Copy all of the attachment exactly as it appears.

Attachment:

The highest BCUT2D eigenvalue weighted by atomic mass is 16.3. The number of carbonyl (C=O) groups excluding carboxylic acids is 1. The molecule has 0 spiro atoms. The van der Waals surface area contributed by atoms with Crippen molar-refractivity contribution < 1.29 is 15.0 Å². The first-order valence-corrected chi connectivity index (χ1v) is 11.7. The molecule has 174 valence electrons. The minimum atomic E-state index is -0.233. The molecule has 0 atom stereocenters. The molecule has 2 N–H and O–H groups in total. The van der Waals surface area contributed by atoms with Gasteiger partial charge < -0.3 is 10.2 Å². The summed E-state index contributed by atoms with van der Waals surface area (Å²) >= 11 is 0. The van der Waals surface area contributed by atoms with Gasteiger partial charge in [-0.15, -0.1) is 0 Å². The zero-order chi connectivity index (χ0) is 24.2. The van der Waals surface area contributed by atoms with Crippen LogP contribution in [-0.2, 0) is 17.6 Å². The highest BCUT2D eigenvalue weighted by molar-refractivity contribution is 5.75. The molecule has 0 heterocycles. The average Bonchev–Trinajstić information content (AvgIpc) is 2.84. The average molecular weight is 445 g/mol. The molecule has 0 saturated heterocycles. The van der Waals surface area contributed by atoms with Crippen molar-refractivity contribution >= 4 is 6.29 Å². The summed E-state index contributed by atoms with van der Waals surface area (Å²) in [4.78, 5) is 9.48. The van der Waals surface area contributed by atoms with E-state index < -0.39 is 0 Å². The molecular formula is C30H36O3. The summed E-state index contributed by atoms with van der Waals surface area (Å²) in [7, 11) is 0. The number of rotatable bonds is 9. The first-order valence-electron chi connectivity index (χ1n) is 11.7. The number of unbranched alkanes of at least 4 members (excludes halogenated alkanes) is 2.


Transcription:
The highest BCUT2D eigenvalue weighted by atomic mass is 16.3. The number of carbonyl (C=O) groups excluding carboxylic acids is 1. The molecule has 0 spiro atoms. The van der Waals surface area contributed by atoms with Crippen molar-refractivity contribution < 1.29 is 15.0 Å². The first-order valence-corrected chi connectivity index (χ1v) is 11.7. The molecule has 174 valence electrons. The minimum atomic E-state index is -0.233. The molecule has 0 atom stereocenters. The molecule has 2 N–H and O–H groups in total. The van der Waals surface area contributed by atoms with Gasteiger partial charge < -0.3 is 10.2 Å². The summed E-state index contributed by atoms with van der Waals surface area (Å²) >= 11 is 0. The van der Waals surface area contributed by atoms with Gasteiger partial charge in [-0.15, -0.1) is 0 Å². The zero-order chi connectivity index (χ0) is 24.2. The van der Waals surface area contributed by atoms with Crippen LogP contribution in [-0.2, 0) is 17.6 Å². The highest BCUT2D eigenvalue weighted by molar-refractivity contribution is 5.75. The molecule has 0 heterocycles. The average Bonchev–Trinajstić information content (AvgIpc) is 2.84. The average molecular weight is 445 g/mol. The molecule has 0 saturated heterocycles. The van der Waals surface area contributed by atoms with Crippen molar-refractivity contribution >= 4 is 6.29 Å². The summed E-state index contributed by atoms with van der Waals surface area (Å²) in [4.78, 5) is 9.48. The van der Waals surface area contributed by atoms with E-state index < -0.39 is 0 Å². The molecular formula is C30H36O3. The summed E-state index contributed by atoms with van der Waals surface area (Å²) in [7, 11) is 0. The number of rotatable bonds is 9. The first-order valence-electron chi connectivity index (χ1n) is 11.7. The number of unbranched alkanes of at least 4 members (excludes halogenated alkanes) is 2.